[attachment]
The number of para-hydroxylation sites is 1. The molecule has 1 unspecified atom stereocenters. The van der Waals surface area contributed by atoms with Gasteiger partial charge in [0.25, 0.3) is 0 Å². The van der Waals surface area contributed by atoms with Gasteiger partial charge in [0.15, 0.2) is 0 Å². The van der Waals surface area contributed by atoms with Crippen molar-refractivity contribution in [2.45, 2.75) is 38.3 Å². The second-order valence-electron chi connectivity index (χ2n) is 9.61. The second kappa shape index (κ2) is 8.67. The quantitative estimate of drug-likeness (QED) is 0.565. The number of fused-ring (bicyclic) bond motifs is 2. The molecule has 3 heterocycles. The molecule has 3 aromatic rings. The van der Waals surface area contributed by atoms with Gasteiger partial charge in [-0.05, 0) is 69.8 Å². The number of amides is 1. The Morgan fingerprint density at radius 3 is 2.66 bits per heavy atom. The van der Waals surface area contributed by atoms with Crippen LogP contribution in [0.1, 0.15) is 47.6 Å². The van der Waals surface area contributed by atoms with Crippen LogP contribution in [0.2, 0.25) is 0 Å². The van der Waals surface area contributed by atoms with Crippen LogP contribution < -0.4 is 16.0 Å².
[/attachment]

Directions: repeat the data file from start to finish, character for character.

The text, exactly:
The number of para-hydroxylation sites is 1. The molecule has 1 unspecified atom stereocenters. The van der Waals surface area contributed by atoms with Gasteiger partial charge in [0.25, 0.3) is 0 Å². The van der Waals surface area contributed by atoms with Gasteiger partial charge in [0.15, 0.2) is 0 Å². The van der Waals surface area contributed by atoms with Crippen molar-refractivity contribution in [2.45, 2.75) is 38.3 Å². The second-order valence-electron chi connectivity index (χ2n) is 9.61. The second kappa shape index (κ2) is 8.67. The quantitative estimate of drug-likeness (QED) is 0.565. The number of fused-ring (bicyclic) bond motifs is 2. The molecule has 3 heterocycles. The molecule has 3 aromatic rings. The van der Waals surface area contributed by atoms with Gasteiger partial charge in [-0.05, 0) is 69.8 Å². The number of amides is 1. The Morgan fingerprint density at radius 3 is 2.66 bits per heavy atom. The van der Waals surface area contributed by atoms with Crippen LogP contribution in [0.1, 0.15) is 47.6 Å². The van der Waals surface area contributed by atoms with Crippen LogP contribution in [0.2, 0.25) is 0 Å². The van der Waals surface area contributed by atoms with Crippen LogP contribution < -0.4 is 16.0 Å².